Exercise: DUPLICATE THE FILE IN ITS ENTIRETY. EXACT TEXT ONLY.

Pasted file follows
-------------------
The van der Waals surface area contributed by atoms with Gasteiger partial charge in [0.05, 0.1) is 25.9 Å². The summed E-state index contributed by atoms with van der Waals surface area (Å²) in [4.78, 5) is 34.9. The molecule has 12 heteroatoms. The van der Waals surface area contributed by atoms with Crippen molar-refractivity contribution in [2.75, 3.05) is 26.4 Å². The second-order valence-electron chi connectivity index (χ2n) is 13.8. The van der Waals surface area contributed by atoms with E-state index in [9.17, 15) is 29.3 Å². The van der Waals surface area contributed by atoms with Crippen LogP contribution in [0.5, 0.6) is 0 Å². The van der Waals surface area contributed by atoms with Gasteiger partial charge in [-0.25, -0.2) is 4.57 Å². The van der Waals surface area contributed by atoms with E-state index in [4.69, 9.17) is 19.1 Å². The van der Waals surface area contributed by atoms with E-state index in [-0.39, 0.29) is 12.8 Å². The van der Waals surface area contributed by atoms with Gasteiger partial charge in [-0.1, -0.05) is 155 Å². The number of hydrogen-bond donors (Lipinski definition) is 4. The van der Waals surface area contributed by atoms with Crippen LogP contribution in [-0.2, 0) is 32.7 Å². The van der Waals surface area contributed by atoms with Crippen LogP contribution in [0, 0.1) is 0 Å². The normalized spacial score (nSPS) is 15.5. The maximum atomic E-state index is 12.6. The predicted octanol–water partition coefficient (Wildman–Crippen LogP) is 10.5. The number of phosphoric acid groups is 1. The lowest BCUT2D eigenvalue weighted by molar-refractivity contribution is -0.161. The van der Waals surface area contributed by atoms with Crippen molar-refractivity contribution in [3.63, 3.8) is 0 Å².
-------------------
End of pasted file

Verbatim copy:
The van der Waals surface area contributed by atoms with Gasteiger partial charge in [0.05, 0.1) is 25.9 Å². The summed E-state index contributed by atoms with van der Waals surface area (Å²) in [4.78, 5) is 34.9. The molecule has 12 heteroatoms. The van der Waals surface area contributed by atoms with Crippen molar-refractivity contribution in [2.75, 3.05) is 26.4 Å². The second-order valence-electron chi connectivity index (χ2n) is 13.8. The van der Waals surface area contributed by atoms with E-state index in [9.17, 15) is 29.3 Å². The van der Waals surface area contributed by atoms with Crippen LogP contribution in [0.5, 0.6) is 0 Å². The van der Waals surface area contributed by atoms with Gasteiger partial charge in [-0.25, -0.2) is 4.57 Å². The van der Waals surface area contributed by atoms with E-state index in [4.69, 9.17) is 19.1 Å². The van der Waals surface area contributed by atoms with E-state index in [-0.39, 0.29) is 12.8 Å². The van der Waals surface area contributed by atoms with Gasteiger partial charge in [-0.1, -0.05) is 155 Å². The number of hydrogen-bond donors (Lipinski definition) is 4. The van der Waals surface area contributed by atoms with Crippen LogP contribution in [-0.2, 0) is 32.7 Å². The van der Waals surface area contributed by atoms with Crippen LogP contribution in [0, 0.1) is 0 Å². The normalized spacial score (nSPS) is 15.5. The maximum atomic E-state index is 12.6. The predicted octanol–water partition coefficient (Wildman–Crippen LogP) is 10.5. The number of phosphoric acid groups is 1. The lowest BCUT2D eigenvalue weighted by molar-refractivity contribution is -0.161. The van der Waals surface area contributed by atoms with Crippen molar-refractivity contribution in [3.63, 3.8) is 0 Å².